DOM Manipulation (v1)


One of the most unique and useful abilities of JavaScript is its ability to manipulate the web pages. It can manipulate both the HTML and CSS of any web page through the DOM. But what is the DOM, and how do we go about changing it? Let’s jump right in…

Learning Objectives

  • What is DOM in relation to a webpage?
  • What’s the difference between a "node" and an "element"?
  • How do you target nodes with "selectors"?
  • What are the basic methods for finding/adding/removing and altering DOM nodes?
  • What is the difference between a "nodelist" and an "array of nodes"?


Watch An Introduction to Browser Rendering.

Duration: 8 minutes

Read: What, exactly, is the DOM?

DOM – Document Object Model

The DOM (or Document Object Model) is a tree-like representation of the contents of a webpage – a tree of "nodes" with different relationships depending on how they’re arranged in the HTML document.

<div id="container">
  <div class="display"></div>
  <div class="controls"></div>

In the above example, the <div class="display"></div> is a "child" of <div id="container"></div> and a sibling to <div class="controls"></div>. Think of it like a family tree. <div id="container"></div> is a parent, with its children on the next level, each on their own "branch".

Targeting Nodes with Selectors

When working with the DOM, you use "selectors" to target the nodes you want to work with. You can use a combination of CSS-style selectors and relationship properties to target the nodes you want. Let’s start with CSS-style selectors. In the above example, you could use the following selectors to refer to <div class="display"></div>:

  • div.display
  • .display
  • #container > .display
  • div#container > div.display

You can also use relational selectors (i.e. firstElementChild or lastElementChild etc.) with special properties owned by the nodes.

const container = document.querySelector('#container');
// select the #container div (don't worry about the syntax, we'll get there)
// select the first child of #container => .display
const controls = document.querySelector('.controls');   
// select the .controls div
// selects the prior sibling => .display

So you’re identifying a certain node based on its relationships to the nodes around it.

DOM methods

When your HTML code is parsed by a web browser, it is converted to the DOM as was mentioned above. One of the primary differences is that these nodes are objects that have many properties and methods attached to them. These properties and methods are the primary tools we are going to use to manipulate our webpage with JavaScript. We’ll start with the query selectors – those that help you target nodes.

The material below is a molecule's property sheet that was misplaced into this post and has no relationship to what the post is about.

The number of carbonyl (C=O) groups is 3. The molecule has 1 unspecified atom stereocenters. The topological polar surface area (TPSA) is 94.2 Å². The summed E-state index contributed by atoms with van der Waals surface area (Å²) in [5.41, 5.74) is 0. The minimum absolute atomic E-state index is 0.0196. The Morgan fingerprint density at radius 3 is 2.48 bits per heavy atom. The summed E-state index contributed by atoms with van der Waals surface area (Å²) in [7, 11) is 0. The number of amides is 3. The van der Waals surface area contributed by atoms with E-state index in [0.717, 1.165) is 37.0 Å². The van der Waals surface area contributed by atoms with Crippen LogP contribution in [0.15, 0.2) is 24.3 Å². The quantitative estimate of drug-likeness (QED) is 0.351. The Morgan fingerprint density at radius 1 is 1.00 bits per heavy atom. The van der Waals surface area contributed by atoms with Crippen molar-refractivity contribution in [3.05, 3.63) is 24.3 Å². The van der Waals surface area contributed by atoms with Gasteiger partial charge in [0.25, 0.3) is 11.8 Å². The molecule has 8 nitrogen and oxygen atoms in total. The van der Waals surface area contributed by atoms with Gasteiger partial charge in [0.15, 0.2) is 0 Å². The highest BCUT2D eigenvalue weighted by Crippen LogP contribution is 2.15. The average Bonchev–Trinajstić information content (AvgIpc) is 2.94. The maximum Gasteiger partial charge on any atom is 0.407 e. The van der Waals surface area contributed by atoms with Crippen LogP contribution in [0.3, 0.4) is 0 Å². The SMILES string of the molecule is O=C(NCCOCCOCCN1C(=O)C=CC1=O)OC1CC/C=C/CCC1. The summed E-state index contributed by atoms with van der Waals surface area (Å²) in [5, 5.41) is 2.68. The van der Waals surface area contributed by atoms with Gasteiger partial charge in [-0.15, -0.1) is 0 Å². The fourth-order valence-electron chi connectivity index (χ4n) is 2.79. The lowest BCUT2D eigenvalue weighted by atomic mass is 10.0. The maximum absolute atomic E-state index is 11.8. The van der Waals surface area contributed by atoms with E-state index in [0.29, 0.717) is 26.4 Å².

Query Selectors

  • element.querySelector(selector) returns reference to the first match of selector
  • element.querySelectorAll(selectors) returns a "nodelist" containing references to all of the matches of the selectors

*There are several other, more specific queries, that offer potential (marginal) performance benefits, but we won’t be going over them now.

It’s important to note that when using querySelectorAll, the return value is not an array. It looks like an array, and it somewhat acts like an array, but it’s really a "nodelist". The big distinction is that several array methods are missing from nodelists. One solution, if problems arise, is to convert the nodelist into an array. You can do this with Array.from() or the spread operator.

Element Creation

  • document.createElement(tagName[, options]) creates a new element of tag type tagName. [options] in this case means you can add some optional parameters to the function. Don’t worry about these at this point.
const div = document.createElement('div');

This function does NOT put your new element into the DOM – it simply creates it in memory. This is so that you can manipulate the element (by adding styles, classes, ids, text etc.) before placing it on the page. You can place the element into the DOM with one of the following methods.